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Gone in 2 minutes: Mac gets hacked first in contest


Zeus_Hunt

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All hypes and myths about Apple being the most secure OS, or at least being the last OS to be hacked may have been busted by Charlie Miller on Thursday when he managed to hack an Apple MacBoock Air in 2 minutes flat during the CanSecWest security conference's PWN 2 OWN hacking contest. Show organizers offered a Sony Vaio, Fujitsu U810 and the MacBook as prizes, saying that they could be won by anybody at the show who could find a way to hack into each of them and read the contents of a file on the system, using a previously undisclosed "0day" attack. Nobody was able to hack into the systems on the first day of the contest when contestants were only allowed to attack the computers over the network, but on Thursday the rules were relaxed so that attackers could direct contest organizers using the computers to do things like visit Web sites or open e-mail messages. Miller, best known as one of the researchers who first hacked Apple's iPhone last year, took advantage of the new privileges given by the jury and within 2 minutes, he directed the contest's organizers to visit a Web site that contained his exploit code, which then allowed him to seize control of the computer. He was the first contestant to attempt an attack on any of the systems, and that was enough for him to win quick $10,000 and perhaps show how secure the MacBook Air was.

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How cheap does it dets?

MacOS is still most secure to user with skills of computer managment:0-5 those are 67%...

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yes this is good news to me, i hate all the guts that people keep suing MS for, welcome aboard apple which i don't like at all hahahahaa

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Microsoft was not without a reaction to the past week's events at CanSecWest Vancouver 2008. The conference's PWN2OWN 2008 hacking challenge sponsored by TippingPoint involved three machines and just as many operating systems, VAIO VGN-TZ37CN running Ubuntu 7.10, Fujitsu U810 running

Vista Ultimate SP1 and MacBook Air running OSX 10.5.2. In the first day of the contest, when hackers were permitted only network attacks all the platforms held their own. But starting with day two, Mac OS X Leopard fell within two minutes.

On day three, Vista SP1 was hacked after a few hours, while Ubuntu managed to get through intact. Jeff Jones, Strategy Director in the Microsoft Security Technology Unit, commented on the fact that Leopard, a product that is heavily advertised as being more secure than Windows Vista, was the first to fall. Apparently, flawless marketing campaigns do not equal secure offerings. Apple has learned this the hard way.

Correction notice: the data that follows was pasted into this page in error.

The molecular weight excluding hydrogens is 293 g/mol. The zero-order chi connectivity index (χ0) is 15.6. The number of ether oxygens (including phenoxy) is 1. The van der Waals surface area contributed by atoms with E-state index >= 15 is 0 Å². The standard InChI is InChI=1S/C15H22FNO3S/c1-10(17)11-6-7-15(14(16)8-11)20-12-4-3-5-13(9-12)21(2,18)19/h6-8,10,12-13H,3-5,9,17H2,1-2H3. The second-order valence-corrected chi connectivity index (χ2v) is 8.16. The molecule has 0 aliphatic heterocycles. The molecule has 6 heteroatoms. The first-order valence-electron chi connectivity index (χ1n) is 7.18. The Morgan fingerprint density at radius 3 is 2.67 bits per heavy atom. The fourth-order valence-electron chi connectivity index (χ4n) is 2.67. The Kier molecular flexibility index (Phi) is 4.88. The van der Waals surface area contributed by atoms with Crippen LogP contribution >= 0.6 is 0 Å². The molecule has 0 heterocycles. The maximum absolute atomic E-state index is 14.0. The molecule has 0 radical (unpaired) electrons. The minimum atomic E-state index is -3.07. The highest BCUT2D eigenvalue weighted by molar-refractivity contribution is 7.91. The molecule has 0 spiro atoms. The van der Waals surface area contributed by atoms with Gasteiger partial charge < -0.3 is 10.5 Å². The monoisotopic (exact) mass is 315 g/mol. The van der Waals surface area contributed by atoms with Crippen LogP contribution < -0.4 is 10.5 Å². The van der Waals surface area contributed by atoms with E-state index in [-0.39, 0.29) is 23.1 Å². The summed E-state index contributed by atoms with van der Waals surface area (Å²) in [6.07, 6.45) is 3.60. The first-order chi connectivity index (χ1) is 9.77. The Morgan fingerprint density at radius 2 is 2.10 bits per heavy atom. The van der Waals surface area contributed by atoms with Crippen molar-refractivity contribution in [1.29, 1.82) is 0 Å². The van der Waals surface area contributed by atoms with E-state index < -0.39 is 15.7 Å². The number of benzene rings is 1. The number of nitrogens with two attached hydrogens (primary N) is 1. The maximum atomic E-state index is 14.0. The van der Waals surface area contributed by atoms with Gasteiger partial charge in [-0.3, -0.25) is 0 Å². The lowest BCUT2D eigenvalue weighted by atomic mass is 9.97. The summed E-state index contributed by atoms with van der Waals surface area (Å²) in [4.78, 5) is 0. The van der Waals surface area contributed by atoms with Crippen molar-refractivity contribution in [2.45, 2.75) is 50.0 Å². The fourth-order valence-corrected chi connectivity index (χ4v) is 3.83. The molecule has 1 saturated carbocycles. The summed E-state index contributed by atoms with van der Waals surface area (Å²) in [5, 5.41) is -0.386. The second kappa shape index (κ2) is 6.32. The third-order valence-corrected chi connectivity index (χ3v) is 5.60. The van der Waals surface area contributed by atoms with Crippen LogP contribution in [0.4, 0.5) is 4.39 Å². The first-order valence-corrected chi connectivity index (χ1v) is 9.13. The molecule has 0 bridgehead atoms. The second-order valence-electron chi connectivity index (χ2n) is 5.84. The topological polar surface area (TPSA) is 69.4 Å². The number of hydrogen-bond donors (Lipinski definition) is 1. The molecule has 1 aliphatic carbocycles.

"Okay, having said that, given how obnoxious and misleading I find those Mac OS X ads and how they've spent millions of dollars publicly criticizing Windows Vista security improvements, I find it ironic and apropos that Mac OS X was the first machine to be owned in the PWN 2 OWN contest at CanSecWest. Charlie Miller appears to have set up a web site containing malicious code and used a 'browse to own' vulnerability to win the contest," Jones stated.

Charlie Miller, with Independent Security Evaluators (ISE), is the hacker that claimed a $10,000 prize and a MacBook Air, and revealed to ComputerWorld that he and his team chose to own Leopard because it was less of a challenge than Vista SP1 or Ubuntu. Miller exploited a zero-day vulnerability in Safari 3.1.

"It was the easiest one of the three. We wanted to spend as little time as possible coming up with an exploit, so we picked Mac OS X. We sat down about three weeks ago and decided we wanted to throw our hats into the ring. It took us a couple of days to find something, then the rest of the week to work up an exploit and test it. It took us maybe a week altogether," Miller stated.

On the third day of CanSecWest 2008, Vista SP1 Ultimate was also hacked, but not through a hole in the operating system's components. A zero-day vulnerability in Adobe's Flash was exploited in order to compromise Vista.

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about someone realized Mac is mostly hype.just good advertising and high prices.

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Mac isn't very popular in my country, most people (average computer users) know it exists, but almost no one i know ever used it...

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How cheap does it dets?

MacOS is still most secure to user with skills of computer managment:0-5 those are 67%...

Erm, no, this proves that even under hundres of malicious users (a.k.a hackers for the prize) Linux standed victorious on that field. Also faster, less resource usage (even though being Debian Based, in first run you won-t notice it's speed, but after a time, a process in Ubuntu disables services that are not comonly used and then you gain speed and power even more. Taking that in count, I choose PC BSD/Debian for the faster, secure normal user PC OS. Being also Debian the faster community for bug fixing.

Mac isn't very popular in my country, most people (average computer users) know it exists, but almost no one i know ever used it...

Same here. I've been able to test them, graphically intense I would say. Still, I stand strong, Linux/BSD FTL

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